Sarina complied and handed her a pinch of the salt. Rendeia stabbed the tip of her own sword into the snow and lifted it up to her mouth, exhaling on it and coating the tip with the salt. She looked at it strangely.
“Is this really salt? I don’t remember it being violet colored, ever,” Rendeia asked, a cautious tone in her voice.
“I added wolfsbane when I was preparing the salt.”
“I don’t remember asking you to do that.”
“You didn’t. I’m experimenting.”
“How do you know it will do anything?” Rendeia asked, when the branches above them began shaking violently.
Sarina looked up, and saw a large grey form lunging at them from above. “I guess we’re about to find out!” she yelled, hopping forward and narrowly avoiding the lunging beast.
Sarina looked behind her and saw her mother leap away, opposite from her. With a loud thud, their target landed in front of them.
Between the two of them, a large grey wolf with matted and torn fur stood up from it’s landing. As it stood it looked Sarina dead still in the eyes, and she noticed it only had one eye. It was yellow and cloudy, with the other just an empty socket with a dull light deep inside the eye cavity. It’s front left leg was mostly bone, and patches of fur on its body were missing, showing bruised and discolored flesh.
It took a step toward Sarina, who was slowly getting back to her feet, making sure not to break eye contact with the beast. She watched its exposed leg muscles twitch and flex with the step, sending an unpleasant chill down her spine. It flipped its lip and growled. It was a deep, unnerving growl that sounded like nothing they’d ever heard.
Sarina held out her sword and maintained her stance. She began to shake slightly, disturbed by the creature’s appearance. She inhaled deeply through her nose, and exhaled softly through her mouth, sending a wave of frozen mist up her face from the cold air. She looked up for a second to see her mother motioning to her, holding her hand out and slowly approaching the wulfengeist from behind. Sarina nodded and returned her gaze to the beast as it continued its cautious approach.
In a flash of movement, Rendeia closed the gap between herself and the animal. She brought down her sword hard, but the wulfengeist dodged quickly. The sword came down on its hind quarter, slicing off a chunk of rotted flesh from the hip before colliding with the ground. The wulfengeist howled in pain and ran away into the darkness.
Sarina observed the severed chunk and watched as it sizzled and smoked where the salt touched. Rendeia looked at it and nodded.
“Yeah, this thing is definitely undead,” Rendeia said, catching her breath. “We need to find it and finish the damn thing.”
Sarina nodded, and they began running towards where it ran off. This time, it wasn’t hopping across the branches, as there were tracks on the ground to follow. They started off far apart, in line with the stride of a wolf that size. After a few minutes, the tracks began to appear closer together, and yet even closer the further they followed.
The tracks led them to a small rock formation that stood in front of them like a wall. The snow was disturbed here heavily. Parts of the ground were strewn with bones and frozen, gnawed bits of flesh from various animals, and possibly some people. From a large boulder at the base of the rock wall, the wulfengeist hopped to the ground, limping and growling, slowly confronting the two of them. They had followed it back to its den. It hunched down and bared its teeth, ready to fight. Sarina and Rendeia did the same, gripping their swords and planting their feet.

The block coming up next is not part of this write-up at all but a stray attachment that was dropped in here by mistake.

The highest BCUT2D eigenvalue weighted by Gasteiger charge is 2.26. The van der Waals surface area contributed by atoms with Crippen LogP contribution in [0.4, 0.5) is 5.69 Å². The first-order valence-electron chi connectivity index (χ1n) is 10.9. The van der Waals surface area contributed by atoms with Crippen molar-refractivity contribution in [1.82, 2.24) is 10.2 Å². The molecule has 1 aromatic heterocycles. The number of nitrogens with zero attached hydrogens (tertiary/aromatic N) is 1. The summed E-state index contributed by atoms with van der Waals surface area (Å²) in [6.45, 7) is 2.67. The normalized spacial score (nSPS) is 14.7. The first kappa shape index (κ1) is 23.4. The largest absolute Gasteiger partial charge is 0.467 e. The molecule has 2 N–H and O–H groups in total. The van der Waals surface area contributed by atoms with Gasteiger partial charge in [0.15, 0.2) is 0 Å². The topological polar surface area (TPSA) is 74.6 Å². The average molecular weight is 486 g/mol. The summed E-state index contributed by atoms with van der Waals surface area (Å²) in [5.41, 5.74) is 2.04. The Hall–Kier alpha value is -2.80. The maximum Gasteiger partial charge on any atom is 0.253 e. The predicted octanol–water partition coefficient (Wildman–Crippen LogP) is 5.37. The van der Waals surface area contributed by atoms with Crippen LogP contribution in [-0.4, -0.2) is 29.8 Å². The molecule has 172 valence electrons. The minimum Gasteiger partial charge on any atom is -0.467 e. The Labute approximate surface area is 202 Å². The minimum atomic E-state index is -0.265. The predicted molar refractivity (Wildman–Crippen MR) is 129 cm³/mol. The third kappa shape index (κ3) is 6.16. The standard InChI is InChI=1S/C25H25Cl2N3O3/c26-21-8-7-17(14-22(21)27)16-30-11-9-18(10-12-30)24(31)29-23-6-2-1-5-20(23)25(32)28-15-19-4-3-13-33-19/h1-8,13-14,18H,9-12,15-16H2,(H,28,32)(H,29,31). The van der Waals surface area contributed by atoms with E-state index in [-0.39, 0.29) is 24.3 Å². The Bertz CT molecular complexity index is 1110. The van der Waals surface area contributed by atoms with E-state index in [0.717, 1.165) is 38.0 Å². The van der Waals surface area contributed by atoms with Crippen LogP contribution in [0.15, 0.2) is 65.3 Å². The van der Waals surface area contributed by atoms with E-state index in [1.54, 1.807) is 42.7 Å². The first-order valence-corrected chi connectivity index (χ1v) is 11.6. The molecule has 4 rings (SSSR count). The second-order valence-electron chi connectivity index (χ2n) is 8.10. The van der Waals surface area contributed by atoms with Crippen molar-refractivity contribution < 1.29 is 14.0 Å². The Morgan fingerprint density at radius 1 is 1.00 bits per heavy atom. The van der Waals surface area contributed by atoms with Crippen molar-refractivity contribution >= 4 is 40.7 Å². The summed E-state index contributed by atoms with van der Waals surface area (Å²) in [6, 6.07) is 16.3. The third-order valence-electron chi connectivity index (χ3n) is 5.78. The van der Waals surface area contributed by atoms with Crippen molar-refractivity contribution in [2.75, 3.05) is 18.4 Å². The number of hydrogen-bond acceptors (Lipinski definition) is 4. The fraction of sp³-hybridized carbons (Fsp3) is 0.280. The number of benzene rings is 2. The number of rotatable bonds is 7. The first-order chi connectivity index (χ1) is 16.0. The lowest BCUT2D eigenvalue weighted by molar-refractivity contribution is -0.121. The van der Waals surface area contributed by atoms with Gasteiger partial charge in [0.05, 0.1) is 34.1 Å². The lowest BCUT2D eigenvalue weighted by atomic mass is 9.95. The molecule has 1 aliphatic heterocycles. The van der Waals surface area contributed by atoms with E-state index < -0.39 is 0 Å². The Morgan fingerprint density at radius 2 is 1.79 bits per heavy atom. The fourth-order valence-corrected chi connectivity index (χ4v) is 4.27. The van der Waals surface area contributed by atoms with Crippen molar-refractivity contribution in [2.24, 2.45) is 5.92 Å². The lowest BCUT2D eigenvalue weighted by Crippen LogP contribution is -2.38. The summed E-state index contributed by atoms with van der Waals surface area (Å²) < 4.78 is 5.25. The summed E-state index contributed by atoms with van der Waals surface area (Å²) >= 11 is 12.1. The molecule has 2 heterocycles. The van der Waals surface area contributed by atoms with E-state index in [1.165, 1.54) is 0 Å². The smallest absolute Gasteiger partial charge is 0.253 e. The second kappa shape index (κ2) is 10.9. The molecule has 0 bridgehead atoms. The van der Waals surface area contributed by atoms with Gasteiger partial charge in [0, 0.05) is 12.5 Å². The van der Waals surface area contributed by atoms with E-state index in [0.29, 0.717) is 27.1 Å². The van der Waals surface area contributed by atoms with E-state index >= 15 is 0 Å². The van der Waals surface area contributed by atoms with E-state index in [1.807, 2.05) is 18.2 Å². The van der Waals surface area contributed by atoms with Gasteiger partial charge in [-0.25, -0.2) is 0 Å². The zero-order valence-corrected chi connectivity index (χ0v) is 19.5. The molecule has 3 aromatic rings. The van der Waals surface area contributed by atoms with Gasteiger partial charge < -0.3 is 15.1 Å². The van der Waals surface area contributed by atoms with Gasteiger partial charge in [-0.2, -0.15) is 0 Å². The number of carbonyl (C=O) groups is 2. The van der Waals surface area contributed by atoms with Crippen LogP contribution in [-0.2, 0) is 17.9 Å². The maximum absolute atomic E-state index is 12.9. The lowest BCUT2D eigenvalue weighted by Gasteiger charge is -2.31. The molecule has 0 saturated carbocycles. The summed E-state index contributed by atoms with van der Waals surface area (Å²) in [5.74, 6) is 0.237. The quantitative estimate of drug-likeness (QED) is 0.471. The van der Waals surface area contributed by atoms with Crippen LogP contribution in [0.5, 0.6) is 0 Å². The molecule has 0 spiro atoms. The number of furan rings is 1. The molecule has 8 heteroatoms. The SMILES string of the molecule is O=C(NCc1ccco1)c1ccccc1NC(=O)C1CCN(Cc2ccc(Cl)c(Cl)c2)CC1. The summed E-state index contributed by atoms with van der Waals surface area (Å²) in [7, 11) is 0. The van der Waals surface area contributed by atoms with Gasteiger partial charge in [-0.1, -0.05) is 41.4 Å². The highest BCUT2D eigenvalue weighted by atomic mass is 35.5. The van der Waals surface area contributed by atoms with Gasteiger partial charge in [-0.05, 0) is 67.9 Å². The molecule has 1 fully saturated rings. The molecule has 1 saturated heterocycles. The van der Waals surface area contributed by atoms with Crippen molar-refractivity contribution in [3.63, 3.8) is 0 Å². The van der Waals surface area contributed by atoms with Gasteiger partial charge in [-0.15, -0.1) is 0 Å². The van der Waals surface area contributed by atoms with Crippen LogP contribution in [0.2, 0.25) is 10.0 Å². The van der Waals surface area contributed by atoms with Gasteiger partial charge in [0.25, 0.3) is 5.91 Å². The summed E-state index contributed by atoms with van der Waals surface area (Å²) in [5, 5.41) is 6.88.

It charged at Rendeia, she lifted her sword hoping it would just run into the blade, but it ducked under and lunged upward to Rendeia’s throat. She lifted her head and fell backwards to avoid its jaws, but in doing so she made herself prone, and the wulfengeist landed on her.
Immediately, she put her free arm against its neck as it swung its head around, trying to get past it and snapping its jaws toward her face. Her sword was too long to get a good stabbing angle, so she dropped it and freed up her other arm to defend herself.
As Rendeia wrestled with the creature, Sarina charged towards it. She held the sword tucked in, pointing outward, ready to thrust with all her might once she closed the gap. As she reached the wulfengeist, she pushed forward, plunging the blade between its ribs.
It howled and turned quickly towards Sarina. She lost her grip on the sword. The blade pinched between its ribs, it swung out of her hands as it turned. It then lunged at her, the sword still sticking out of its torso. She caught him by the throat with both hands, but the sheer weight of the creature brought her down to the ground. She tightened her grip on its throat, but it pulled its head back, freeing itself from Sarina’s stranglehold and diving down to snap at her face. In a split second, as she saw the raging, rotted mouth and teeth coming for her, she lifted her forearm and caught it in it’s bite. Through the searing pain, she pushed her arm in harder, forcing its jaws further open and preventing it from using the full force of its biting strength.
“Sarina!” she heard Rendeia yell out, followed by quick, charging steps that grew louder with every interval.
Sarina continued struggling against the wulfengeist. She felt her gnawed arm growing weak as it pushed further and relentlessly bit at her. Rendeia, watching her daughter being viciously mauled, ran to her defense. Time seemed to slow, everything went silent, and her surroundings went black. The only visible sight to her now was this monster tearing away at her daughter’s arm. Sarina’s screams became a distant and muted echo.